Don’t Let Faded Paint Diminish Your Property Value
If you’ve ever painted the interior or exterior of your home yourself, then you know how much work is involved. But when you’re done, you can stand back and gaze upon your freshly painted home or room with pride. However, that pride of a job well done can quickly turn to frustration when you notice that your paint job has started to fade in just a few months.
Unfortunately, faded paint is inevitable, but there are ways you can reduce fading and extend the life of your paint job. At Spray Finishes, we’re residential painting experts and wanted to share these 3 tips to help you achieve the best results possible.
Choose the right colors.
The number one cause of faded paint is sunlight. Whether it’s interior or exterior paint, it will fade when exposed to sunlight due to a process called photodegradation. That’s a fancy word that describes the breakdown of chemical bonds in paint due to the ultraviolet rays in sunlight.
The good news is that not all colors react to sunlight in the same exact way, and you can use that to your advantage. Dark colors absorb heat and light and will therefore fade quickly. Lighter colors reflect light and heat, so they will last longer than dark colors.
When painting interior walls, use lighter colors to paint rooms that get exposed to a lot of sun, and use darker hues for rooms that don’t get much sun. The same concept applies to exterior paint. If you’re on the shady side of the street, you can use darker colors more liberally than if your house is bathed in sunlight all day.
Choose the right paint for the surface.
When it comes to paint, there’s more than color to consider. You also need to know what paint works best for the surface you’re painting. Using a type of paint on the wrong surface will cause the paint to fade fast. Keep these tips in mind when painting these types of surfaces:
- Interior drywall: Use a top-quality acrylic latex paint.
- Concrete: Use a primer and paint specifically formulated for concrete surfaces.
- Metal: Use an exterior-grade primer and paint that are specially formulated for metal. Also consider electrostatic spray painting for any metal painting projects to get a drip-free, flawless finish, with no overspray.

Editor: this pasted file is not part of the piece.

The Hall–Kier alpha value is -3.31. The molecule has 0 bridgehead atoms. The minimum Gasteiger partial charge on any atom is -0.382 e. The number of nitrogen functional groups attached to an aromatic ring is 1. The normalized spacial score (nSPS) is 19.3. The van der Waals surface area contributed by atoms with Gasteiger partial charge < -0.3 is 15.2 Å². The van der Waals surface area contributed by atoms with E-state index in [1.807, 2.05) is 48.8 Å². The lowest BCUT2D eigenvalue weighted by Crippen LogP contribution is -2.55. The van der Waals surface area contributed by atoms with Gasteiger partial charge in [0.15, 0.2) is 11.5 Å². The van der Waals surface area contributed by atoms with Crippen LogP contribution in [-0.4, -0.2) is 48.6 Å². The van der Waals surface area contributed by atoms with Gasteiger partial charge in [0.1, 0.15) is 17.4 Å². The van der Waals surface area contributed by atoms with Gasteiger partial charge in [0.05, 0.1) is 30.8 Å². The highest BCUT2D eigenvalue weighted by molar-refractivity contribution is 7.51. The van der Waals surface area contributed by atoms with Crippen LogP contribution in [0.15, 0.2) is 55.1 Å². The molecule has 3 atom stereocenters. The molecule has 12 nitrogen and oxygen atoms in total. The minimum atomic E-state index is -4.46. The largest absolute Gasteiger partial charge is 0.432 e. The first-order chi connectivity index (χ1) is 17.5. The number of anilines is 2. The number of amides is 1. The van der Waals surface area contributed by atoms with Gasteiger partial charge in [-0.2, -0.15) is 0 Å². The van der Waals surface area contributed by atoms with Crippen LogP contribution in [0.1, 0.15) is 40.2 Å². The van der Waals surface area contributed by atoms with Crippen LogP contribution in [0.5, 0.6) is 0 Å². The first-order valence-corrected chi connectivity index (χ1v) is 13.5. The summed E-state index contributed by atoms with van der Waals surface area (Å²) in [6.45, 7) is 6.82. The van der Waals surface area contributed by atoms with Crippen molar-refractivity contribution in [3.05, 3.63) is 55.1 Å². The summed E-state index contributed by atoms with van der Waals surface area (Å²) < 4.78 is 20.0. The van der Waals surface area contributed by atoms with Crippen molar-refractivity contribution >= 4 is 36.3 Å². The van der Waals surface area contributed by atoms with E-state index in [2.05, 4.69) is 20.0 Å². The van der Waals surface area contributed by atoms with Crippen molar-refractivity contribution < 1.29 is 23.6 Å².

- Bare wood: Coat the entire surface with a stain-blocking primer. Finish with high-quality latex or oil-based paint.
- Brick: Use a first coat of quality latex primer. When the primer is dry, apply top-quality latex paint that’s formulated for use on masonry.
Also, remember that when painting exterior surfaces, you should use an oil-based paint if the surface has previously been painted with an oil-based product. Never put a new coat of latex over an old coat of oil-based paint. It will almost certainly fade and peel.
If you’re repainting over latex paint, then be sure to choose a latex paint that’s been specifically formulated for exterior surfaces. Never use interior paint on the outside of your home; it’s just not formulated to be as durable as exterior paint.
Choose a high-quality paint.
The old saying “you get what you pay for” certainly holds true when it comes to paint. Cheap paints fade fast. Make the investment in a high-quality (albeit more expensive) paint. High-quality paints hold color longer, stand up to the elements better, resist cracks, provide beautiful coverage, and are actually easier to work with than budget paints. Spend money on paint today and avoid headaches in the future.
With these three tips in mind you can get started on your next painting project and feel confident that you’ve taken steps to reduce the chance of faded paint.
Spray Finishes, a division of Stone Services, has been in the electrostatic spray painting business since 1938. They specialize in on-site painting, and also have a 10,000 square foot shop for large off-site jobs. Spray Finishes’ friendly and knowledgeable staff is ready to serve you at any of their five tristate area locations, including New York, New Jersey, Connecticut, Long Island, and Westchester. Contact Spray Finishes today for an estimate on your next painting project.